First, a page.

Pat Adams at Zabriskie Gallery

Pat Adams, Situation (2002), mixed media, 77″ x 77″; courtesy Zabriskie Gallery

* * *

Some day, an intrepid curator from one of our museums will organize a retrospective of paintings by Pat Adams. It won’t be soon, I’m afraid: As long as cultural institutions continue to celebrate contemporary artists who titillate or bore–and condescend either way–Ms. Adams will remain a marginal figure.

Her abstractions have nothing to offer those who chase the fleeting gratification of spectacle or strike the nihilist pose. The paintings, predicated on either the circle or the square, unfold deliberately, slower than slow. They’re also, in their own vexing way, immediate. Ms. Adams insists on material sensuality: She mixes shells, beads and sand with her oils and acrylics.

The metaphysical underpinnings of these dense and delicate pictures divulge themselves gradually. She illuminates what are often abstruse avenues of philosophical thought, yet doesn’t put a fine point on them. Her pictures are as particular as they are elusive, and she thrives on paradox.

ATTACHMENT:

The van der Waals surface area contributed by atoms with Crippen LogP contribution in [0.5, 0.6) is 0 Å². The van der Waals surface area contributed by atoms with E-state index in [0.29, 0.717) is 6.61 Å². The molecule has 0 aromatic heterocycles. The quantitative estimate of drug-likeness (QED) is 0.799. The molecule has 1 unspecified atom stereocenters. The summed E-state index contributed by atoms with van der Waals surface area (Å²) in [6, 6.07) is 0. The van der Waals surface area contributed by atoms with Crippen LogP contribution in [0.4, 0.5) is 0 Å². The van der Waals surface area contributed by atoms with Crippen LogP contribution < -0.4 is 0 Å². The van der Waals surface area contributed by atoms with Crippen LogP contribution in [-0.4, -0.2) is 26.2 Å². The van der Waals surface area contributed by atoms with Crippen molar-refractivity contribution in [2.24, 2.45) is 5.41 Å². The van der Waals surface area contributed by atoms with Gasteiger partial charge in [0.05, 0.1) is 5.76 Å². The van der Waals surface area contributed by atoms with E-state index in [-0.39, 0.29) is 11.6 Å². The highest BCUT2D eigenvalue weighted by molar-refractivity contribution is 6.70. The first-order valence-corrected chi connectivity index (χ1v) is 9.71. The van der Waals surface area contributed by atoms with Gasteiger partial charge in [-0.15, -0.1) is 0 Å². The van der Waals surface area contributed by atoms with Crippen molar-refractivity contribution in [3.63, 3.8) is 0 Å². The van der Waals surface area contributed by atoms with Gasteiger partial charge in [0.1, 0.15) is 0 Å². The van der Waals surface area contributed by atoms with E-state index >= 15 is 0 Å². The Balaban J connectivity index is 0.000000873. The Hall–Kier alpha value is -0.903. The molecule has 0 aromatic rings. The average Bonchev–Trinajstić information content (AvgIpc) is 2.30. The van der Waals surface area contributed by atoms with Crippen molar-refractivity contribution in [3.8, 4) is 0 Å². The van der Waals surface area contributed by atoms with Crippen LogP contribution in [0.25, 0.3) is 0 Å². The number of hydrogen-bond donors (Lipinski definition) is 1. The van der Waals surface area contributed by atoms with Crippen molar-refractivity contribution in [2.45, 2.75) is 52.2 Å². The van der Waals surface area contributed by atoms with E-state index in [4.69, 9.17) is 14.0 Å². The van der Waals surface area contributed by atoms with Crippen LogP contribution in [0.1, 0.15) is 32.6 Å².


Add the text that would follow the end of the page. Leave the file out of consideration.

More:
The extremes her art encompasses would make one dizzy if she weren’t grounded by a stern and tender diligence. Her compositions are blessed with clarity, weight and solidity. You can’t imagine that they’ll budge. Yet they do-or, rather, they evolve. Whether it be an array of cosmological spheres or squares that ascend like the steps of a Mayan pyramid, Ms. Adams’ motifs are forever in the process of transformation. These paintings are verbs; they have titles like Give Rise To, Here Occurring, What Follows and Slow Start.

An unclassifiable artist, Ms. Adams deserves to be included in the fine American tradition of headstrong loners. (Think Ryder, Eakins, Dove and Hopper.) She’s also elemental enough that one could imagine her standing side by side with our most distant ancestors, painting bison on the cave wall. When that overdue retrospective finally comes around, New Yorkers will ask themselves where this wonderful artist has been all their lives.

(c) 2003 Mario Naves

Originally published in the May 18, 2003 edition of The New York Observer.

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